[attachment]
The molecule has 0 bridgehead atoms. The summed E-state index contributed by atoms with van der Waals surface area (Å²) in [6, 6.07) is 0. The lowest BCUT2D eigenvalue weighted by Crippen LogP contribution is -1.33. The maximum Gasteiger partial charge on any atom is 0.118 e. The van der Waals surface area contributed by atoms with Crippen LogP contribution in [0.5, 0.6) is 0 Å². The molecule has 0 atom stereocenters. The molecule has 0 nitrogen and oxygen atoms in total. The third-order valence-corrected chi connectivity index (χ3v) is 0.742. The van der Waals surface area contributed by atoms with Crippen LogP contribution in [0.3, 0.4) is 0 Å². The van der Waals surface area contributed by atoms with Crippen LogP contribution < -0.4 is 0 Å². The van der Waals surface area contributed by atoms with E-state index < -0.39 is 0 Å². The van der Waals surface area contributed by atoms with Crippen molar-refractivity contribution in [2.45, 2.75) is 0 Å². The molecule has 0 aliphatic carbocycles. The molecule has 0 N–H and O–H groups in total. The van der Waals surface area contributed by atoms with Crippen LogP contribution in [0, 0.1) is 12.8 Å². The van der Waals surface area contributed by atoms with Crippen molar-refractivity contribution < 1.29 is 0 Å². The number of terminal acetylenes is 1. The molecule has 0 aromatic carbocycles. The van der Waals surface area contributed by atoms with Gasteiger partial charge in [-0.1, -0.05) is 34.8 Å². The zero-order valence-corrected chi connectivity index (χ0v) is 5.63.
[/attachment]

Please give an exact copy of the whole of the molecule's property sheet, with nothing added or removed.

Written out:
The molecule has 0 bridgehead atoms. The summed E-state index contributed by atoms with van der Waals surface area (Å²) in [6, 6.07) is 0. The lowest BCUT2D eigenvalue weighted by Crippen LogP contribution is -1.33. The maximum Gasteiger partial charge on any atom is 0.118 e. The van der Waals surface area contributed by atoms with Crippen LogP contribution in [0.5, 0.6) is 0 Å². The molecule has 0 atom stereocenters. The molecule has 0 nitrogen and oxygen atoms in total. The third-order valence-corrected chi connectivity index (χ3v) is 0.742. The van der Waals surface area contributed by atoms with Crippen LogP contribution in [0.3, 0.4) is 0 Å². The van der Waals surface area contributed by atoms with Crippen LogP contribution < -0.4 is 0 Å². The van der Waals surface area contributed by atoms with E-state index < -0.39 is 0 Å². The van der Waals surface area contributed by atoms with Crippen molar-refractivity contribution in [2.45, 2.75) is 0 Å². The molecule has 0 aliphatic carbocycles. The molecule has 0 N–H and O–H groups in total. The van der Waals surface area contributed by atoms with Crippen LogP contribution in [0, 0.1) is 12.8 Å². The van der Waals surface area contributed by atoms with Crippen molar-refractivity contribution < 1.29 is 0 Å². The number of terminal acetylenes is 1. The molecule has 0 aromatic carbocycles. The van der Waals surface area contributed by atoms with Gasteiger partial charge in [-0.1, -0.05) is 34.8 Å². The zero-order valence-corrected chi connectivity index (χ0v) is 5.63.